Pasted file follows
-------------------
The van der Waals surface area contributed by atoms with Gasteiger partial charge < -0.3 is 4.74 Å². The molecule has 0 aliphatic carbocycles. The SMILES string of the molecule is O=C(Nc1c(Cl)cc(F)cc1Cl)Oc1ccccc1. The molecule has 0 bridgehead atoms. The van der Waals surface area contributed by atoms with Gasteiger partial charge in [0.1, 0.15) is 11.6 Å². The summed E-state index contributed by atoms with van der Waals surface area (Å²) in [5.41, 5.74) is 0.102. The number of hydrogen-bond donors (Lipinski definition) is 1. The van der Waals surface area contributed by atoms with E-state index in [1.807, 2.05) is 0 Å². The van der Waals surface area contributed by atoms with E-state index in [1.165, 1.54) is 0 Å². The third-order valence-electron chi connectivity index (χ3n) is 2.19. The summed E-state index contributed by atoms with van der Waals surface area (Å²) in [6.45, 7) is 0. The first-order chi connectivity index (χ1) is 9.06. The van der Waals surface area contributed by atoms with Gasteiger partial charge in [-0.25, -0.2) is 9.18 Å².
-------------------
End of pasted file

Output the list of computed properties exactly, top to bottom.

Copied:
The van der Waals surface area contributed by atoms with Gasteiger partial charge < -0.3 is 4.74 Å². The molecule has 0 aliphatic carbocycles. The SMILES string of the molecule is O=C(Nc1c(Cl)cc(F)cc1Cl)Oc1ccccc1. The molecule has 0 bridgehead atoms. The van der Waals surface area contributed by atoms with Gasteiger partial charge in [0.1, 0.15) is 11.6 Å². The summed E-state index contributed by atoms with van der Waals surface area (Å²) in [5.41, 5.74) is 0.102. The number of hydrogen-bond donors (Lipinski definition) is 1. The van der Waals surface area contributed by atoms with E-state index in [1.807, 2.05) is 0 Å². The van der Waals surface area contributed by atoms with E-state index in [1.165, 1.54) is 0 Å². The third-order valence-electron chi connectivity index (χ3n) is 2.19. The summed E-state index contributed by atoms with van der Waals surface area (Å²) in [6.45, 7) is 0. The first-order chi connectivity index (χ1) is 9.06. The van der Waals surface area contributed by atoms with Gasteiger partial charge in [-0.25, -0.2) is 9.18 Å².